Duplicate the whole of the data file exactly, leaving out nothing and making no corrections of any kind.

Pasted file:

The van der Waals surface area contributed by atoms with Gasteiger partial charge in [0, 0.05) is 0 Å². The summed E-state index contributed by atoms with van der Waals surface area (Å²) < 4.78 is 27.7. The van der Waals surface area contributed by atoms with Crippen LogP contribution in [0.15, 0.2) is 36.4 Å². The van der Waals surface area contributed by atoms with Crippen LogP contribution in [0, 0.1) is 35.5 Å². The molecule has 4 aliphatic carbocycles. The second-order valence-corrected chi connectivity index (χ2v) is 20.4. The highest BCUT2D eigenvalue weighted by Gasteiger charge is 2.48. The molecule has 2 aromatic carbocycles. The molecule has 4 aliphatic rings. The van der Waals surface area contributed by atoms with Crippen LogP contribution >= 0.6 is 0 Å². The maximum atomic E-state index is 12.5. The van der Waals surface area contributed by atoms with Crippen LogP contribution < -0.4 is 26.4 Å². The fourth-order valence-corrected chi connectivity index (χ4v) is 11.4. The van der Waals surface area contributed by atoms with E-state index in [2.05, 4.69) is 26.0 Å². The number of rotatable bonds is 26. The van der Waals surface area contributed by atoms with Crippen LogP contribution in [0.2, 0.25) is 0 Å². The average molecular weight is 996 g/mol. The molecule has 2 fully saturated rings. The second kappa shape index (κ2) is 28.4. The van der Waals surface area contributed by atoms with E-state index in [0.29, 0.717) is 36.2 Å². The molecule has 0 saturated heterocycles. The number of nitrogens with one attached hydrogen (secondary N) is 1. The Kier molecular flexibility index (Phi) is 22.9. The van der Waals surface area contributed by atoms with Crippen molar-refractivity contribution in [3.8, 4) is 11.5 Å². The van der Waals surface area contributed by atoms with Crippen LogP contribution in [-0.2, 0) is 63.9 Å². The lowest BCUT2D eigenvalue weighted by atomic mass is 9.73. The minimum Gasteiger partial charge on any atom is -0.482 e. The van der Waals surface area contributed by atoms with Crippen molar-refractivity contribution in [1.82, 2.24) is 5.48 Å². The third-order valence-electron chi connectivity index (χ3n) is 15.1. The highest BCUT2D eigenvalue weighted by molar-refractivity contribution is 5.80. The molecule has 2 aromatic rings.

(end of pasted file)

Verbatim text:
The van der Waals surface area contributed by atoms with Gasteiger partial charge in [0, 0.05) is 0 Å². The summed E-state index contributed by atoms with van der Waals surface area (Å²) < 4.78 is 27.7. The van der Waals surface area contributed by atoms with Crippen LogP contribution in [0.15, 0.2) is 36.4 Å². The van der Waals surface area contributed by atoms with Crippen LogP contribution in [0, 0.1) is 35.5 Å². The molecule has 4 aliphatic carbocycles. The second-order valence-corrected chi connectivity index (χ2v) is 20.4. The highest BCUT2D eigenvalue weighted by Gasteiger charge is 2.48. The molecule has 2 aromatic carbocycles. The molecule has 4 aliphatic rings. The van der Waals surface area contributed by atoms with Crippen LogP contribution >= 0.6 is 0 Å². The maximum atomic E-state index is 12.5. The van der Waals surface area contributed by atoms with Crippen LogP contribution < -0.4 is 26.4 Å². The fourth-order valence-corrected chi connectivity index (χ4v) is 11.4. The van der Waals surface area contributed by atoms with E-state index in [2.05, 4.69) is 26.0 Å². The number of rotatable bonds is 26. The van der Waals surface area contributed by atoms with Crippen LogP contribution in [0.2, 0.25) is 0 Å². The average molecular weight is 996 g/mol. The molecule has 2 fully saturated rings. The second kappa shape index (κ2) is 28.4. The van der Waals surface area contributed by atoms with E-state index in [0.29, 0.717) is 36.2 Å². The molecule has 0 saturated heterocycles. The number of nitrogens with one attached hydrogen (secondary N) is 1. The Kier molecular flexibility index (Phi) is 22.9. The van der Waals surface area contributed by atoms with Crippen molar-refractivity contribution in [3.8, 4) is 11.5 Å². The van der Waals surface area contributed by atoms with Crippen LogP contribution in [-0.2, 0) is 63.9 Å². The lowest BCUT2D eigenvalue weighted by atomic mass is 9.73. The minimum Gasteiger partial charge on any atom is -0.482 e. The van der Waals surface area contributed by atoms with Crippen molar-refractivity contribution in [1.82, 2.24) is 5.48 Å². The third-order valence-electron chi connectivity index (χ3n) is 15.1. The highest BCUT2D eigenvalue weighted by molar-refractivity contribution is 5.80. The molecule has 2 aromatic rings.